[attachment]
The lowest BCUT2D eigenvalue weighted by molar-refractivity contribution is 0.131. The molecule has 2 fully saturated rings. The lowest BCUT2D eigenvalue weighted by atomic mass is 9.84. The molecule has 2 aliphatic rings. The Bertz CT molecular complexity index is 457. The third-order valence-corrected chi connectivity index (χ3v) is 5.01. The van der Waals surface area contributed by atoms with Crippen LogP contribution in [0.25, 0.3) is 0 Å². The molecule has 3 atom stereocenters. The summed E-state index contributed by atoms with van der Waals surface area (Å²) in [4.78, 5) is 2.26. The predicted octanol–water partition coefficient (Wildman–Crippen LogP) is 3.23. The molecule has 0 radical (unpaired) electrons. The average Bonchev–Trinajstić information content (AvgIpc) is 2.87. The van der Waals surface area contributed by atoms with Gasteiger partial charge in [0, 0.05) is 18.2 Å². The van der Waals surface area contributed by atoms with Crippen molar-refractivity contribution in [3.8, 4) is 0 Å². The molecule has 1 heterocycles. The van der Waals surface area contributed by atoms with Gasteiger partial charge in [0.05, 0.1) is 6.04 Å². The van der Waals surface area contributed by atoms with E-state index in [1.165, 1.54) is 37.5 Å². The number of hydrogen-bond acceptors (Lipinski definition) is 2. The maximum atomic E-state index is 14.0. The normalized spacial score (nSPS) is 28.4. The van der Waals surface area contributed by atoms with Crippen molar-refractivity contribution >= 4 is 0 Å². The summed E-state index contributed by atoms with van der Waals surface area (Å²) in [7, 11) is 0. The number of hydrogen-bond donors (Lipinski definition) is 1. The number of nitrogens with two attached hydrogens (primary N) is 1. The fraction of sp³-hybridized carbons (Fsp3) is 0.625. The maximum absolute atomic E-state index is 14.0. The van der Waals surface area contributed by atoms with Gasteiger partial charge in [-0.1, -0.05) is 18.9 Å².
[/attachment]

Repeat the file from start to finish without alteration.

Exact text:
The lowest BCUT2D eigenvalue weighted by molar-refractivity contribution is 0.131. The molecule has 2 fully saturated rings. The lowest BCUT2D eigenvalue weighted by atomic mass is 9.84. The molecule has 2 aliphatic rings. The Bertz CT molecular complexity index is 457. The third-order valence-corrected chi connectivity index (χ3v) is 5.01. The van der Waals surface area contributed by atoms with Crippen LogP contribution in [0.25, 0.3) is 0 Å². The molecule has 3 atom stereocenters. The summed E-state index contributed by atoms with van der Waals surface area (Å²) in [4.78, 5) is 2.26. The predicted octanol–water partition coefficient (Wildman–Crippen LogP) is 3.23. The molecule has 0 radical (unpaired) electrons. The average Bonchev–Trinajstić information content (AvgIpc) is 2.87. The van der Waals surface area contributed by atoms with Gasteiger partial charge in [0, 0.05) is 18.2 Å². The van der Waals surface area contributed by atoms with Crippen molar-refractivity contribution in [3.8, 4) is 0 Å². The molecule has 1 heterocycles. The van der Waals surface area contributed by atoms with Gasteiger partial charge in [0.05, 0.1) is 6.04 Å². The van der Waals surface area contributed by atoms with E-state index in [1.165, 1.54) is 37.5 Å². The number of hydrogen-bond acceptors (Lipinski definition) is 2. The maximum atomic E-state index is 14.0. The normalized spacial score (nSPS) is 28.4. The van der Waals surface area contributed by atoms with Crippen molar-refractivity contribution >= 4 is 0 Å². The summed E-state index contributed by atoms with van der Waals surface area (Å²) in [7, 11) is 0. The number of hydrogen-bond donors (Lipinski definition) is 1. The number of nitrogens with two attached hydrogens (primary N) is 1. The fraction of sp³-hybridized carbons (Fsp3) is 0.625. The maximum absolute atomic E-state index is 14.0. The van der Waals surface area contributed by atoms with Gasteiger partial charge in [-0.1, -0.05) is 18.9 Å².